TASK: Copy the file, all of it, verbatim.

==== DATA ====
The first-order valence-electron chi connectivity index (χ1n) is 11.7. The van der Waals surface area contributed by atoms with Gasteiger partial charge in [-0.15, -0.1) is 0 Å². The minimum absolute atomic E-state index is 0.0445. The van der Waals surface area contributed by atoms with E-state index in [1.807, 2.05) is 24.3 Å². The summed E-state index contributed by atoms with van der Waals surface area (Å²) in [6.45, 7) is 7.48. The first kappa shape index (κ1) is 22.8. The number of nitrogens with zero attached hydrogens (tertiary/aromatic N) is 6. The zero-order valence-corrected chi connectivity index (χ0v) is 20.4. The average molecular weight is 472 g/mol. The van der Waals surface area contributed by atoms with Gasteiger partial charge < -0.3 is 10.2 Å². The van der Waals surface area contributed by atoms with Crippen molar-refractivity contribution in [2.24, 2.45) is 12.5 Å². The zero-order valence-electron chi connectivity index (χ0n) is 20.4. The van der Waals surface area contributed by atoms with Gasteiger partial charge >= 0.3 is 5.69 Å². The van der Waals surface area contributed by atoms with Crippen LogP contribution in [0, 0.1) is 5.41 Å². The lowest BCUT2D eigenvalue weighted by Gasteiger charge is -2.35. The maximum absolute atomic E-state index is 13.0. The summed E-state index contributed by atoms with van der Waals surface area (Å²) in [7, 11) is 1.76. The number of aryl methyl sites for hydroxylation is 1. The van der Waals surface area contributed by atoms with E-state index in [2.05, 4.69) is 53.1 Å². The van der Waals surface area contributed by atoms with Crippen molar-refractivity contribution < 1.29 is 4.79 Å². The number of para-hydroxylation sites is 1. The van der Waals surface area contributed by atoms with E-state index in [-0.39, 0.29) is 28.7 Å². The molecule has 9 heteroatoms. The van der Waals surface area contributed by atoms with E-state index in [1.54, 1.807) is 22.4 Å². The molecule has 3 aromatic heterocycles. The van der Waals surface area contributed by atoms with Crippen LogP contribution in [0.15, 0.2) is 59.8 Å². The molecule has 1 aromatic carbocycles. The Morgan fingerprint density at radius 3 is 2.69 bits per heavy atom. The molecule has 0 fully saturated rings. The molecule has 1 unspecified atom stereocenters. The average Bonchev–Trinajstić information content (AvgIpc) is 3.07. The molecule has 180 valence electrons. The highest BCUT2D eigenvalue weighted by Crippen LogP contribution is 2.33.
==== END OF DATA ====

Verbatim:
The first-order valence-electron chi connectivity index (χ1n) is 11.7. The van der Waals surface area contributed by atoms with Gasteiger partial charge in [-0.15, -0.1) is 0 Å². The minimum absolute atomic E-state index is 0.0445. The van der Waals surface area contributed by atoms with E-state index in [1.807, 2.05) is 24.3 Å². The summed E-state index contributed by atoms with van der Waals surface area (Å²) in [6.45, 7) is 7.48. The first kappa shape index (κ1) is 22.8. The number of nitrogens with zero attached hydrogens (tertiary/aromatic N) is 6. The zero-order valence-corrected chi connectivity index (χ0v) is 20.4. The average molecular weight is 472 g/mol. The van der Waals surface area contributed by atoms with Gasteiger partial charge < -0.3 is 10.2 Å². The van der Waals surface area contributed by atoms with Crippen molar-refractivity contribution in [2.24, 2.45) is 12.5 Å². The zero-order valence-electron chi connectivity index (χ0n) is 20.4. The van der Waals surface area contributed by atoms with Gasteiger partial charge >= 0.3 is 5.69 Å². The van der Waals surface area contributed by atoms with Crippen LogP contribution in [0, 0.1) is 5.41 Å². The lowest BCUT2D eigenvalue weighted by Gasteiger charge is -2.35. The maximum absolute atomic E-state index is 13.0. The summed E-state index contributed by atoms with van der Waals surface area (Å²) in [7, 11) is 1.76. The number of aryl methyl sites for hydroxylation is 1. The van der Waals surface area contributed by atoms with E-state index in [2.05, 4.69) is 53.1 Å². The van der Waals surface area contributed by atoms with Crippen molar-refractivity contribution < 1.29 is 4.79 Å². The number of para-hydroxylation sites is 1. The van der Waals surface area contributed by atoms with E-state index in [-0.39, 0.29) is 28.7 Å². The molecule has 9 heteroatoms. The van der Waals surface area contributed by atoms with E-state index in [1.54, 1.807) is 22.4 Å². The molecule has 3 aromatic heterocycles. The van der Waals surface area contributed by atoms with Crippen LogP contribution in [0.15, 0.2) is 59.8 Å². The molecule has 1 aromatic carbocycles. The Morgan fingerprint density at radius 3 is 2.69 bits per heavy atom. The molecule has 0 fully saturated rings. The molecule has 1 unspecified atom stereocenters. The average Bonchev–Trinajstić information content (AvgIpc) is 3.07. The molecule has 180 valence electrons. The highest BCUT2D eigenvalue weighted by Crippen LogP contribution is 2.33.